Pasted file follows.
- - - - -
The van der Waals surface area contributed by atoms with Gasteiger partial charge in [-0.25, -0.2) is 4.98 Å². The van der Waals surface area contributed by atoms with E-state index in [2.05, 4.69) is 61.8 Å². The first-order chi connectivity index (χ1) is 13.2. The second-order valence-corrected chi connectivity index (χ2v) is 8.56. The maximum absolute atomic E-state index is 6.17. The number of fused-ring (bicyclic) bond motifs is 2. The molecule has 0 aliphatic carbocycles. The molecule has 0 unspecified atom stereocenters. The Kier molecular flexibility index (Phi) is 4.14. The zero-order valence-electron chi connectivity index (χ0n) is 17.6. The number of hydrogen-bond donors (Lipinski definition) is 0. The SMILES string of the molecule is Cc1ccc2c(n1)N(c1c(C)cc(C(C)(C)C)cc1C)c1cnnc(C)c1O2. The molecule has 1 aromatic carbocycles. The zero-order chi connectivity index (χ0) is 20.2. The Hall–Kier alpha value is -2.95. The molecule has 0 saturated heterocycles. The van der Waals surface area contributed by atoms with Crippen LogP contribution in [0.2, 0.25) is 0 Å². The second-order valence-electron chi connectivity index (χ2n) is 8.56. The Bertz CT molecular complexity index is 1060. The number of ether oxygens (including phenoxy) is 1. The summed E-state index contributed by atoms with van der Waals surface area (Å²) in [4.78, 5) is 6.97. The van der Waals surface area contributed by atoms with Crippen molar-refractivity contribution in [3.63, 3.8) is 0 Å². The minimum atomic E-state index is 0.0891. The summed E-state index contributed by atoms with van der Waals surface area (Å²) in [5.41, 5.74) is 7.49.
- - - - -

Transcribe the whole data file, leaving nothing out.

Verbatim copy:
The van der Waals surface area contributed by atoms with Gasteiger partial charge in [-0.25, -0.2) is 4.98 Å². The van der Waals surface area contributed by atoms with E-state index in [2.05, 4.69) is 61.8 Å². The first-order chi connectivity index (χ1) is 13.2. The second-order valence-corrected chi connectivity index (χ2v) is 8.56. The maximum absolute atomic E-state index is 6.17. The number of fused-ring (bicyclic) bond motifs is 2. The molecule has 0 aliphatic carbocycles. The molecule has 0 unspecified atom stereocenters. The Kier molecular flexibility index (Phi) is 4.14. The zero-order valence-electron chi connectivity index (χ0n) is 17.6. The number of hydrogen-bond donors (Lipinski definition) is 0. The SMILES string of the molecule is Cc1ccc2c(n1)N(c1c(C)cc(C(C)(C)C)cc1C)c1cnnc(C)c1O2. The molecule has 1 aromatic carbocycles. The zero-order chi connectivity index (χ0) is 20.2. The Hall–Kier alpha value is -2.95. The molecule has 0 saturated heterocycles. The van der Waals surface area contributed by atoms with Crippen LogP contribution in [0.2, 0.25) is 0 Å². The second-order valence-electron chi connectivity index (χ2n) is 8.56. The Bertz CT molecular complexity index is 1060. The number of ether oxygens (including phenoxy) is 1. The summed E-state index contributed by atoms with van der Waals surface area (Å²) in [4.78, 5) is 6.97. The van der Waals surface area contributed by atoms with Crippen molar-refractivity contribution in [3.63, 3.8) is 0 Å². The minimum atomic E-state index is 0.0891. The summed E-state index contributed by atoms with van der Waals surface area (Å²) in [5.41, 5.74) is 7.49.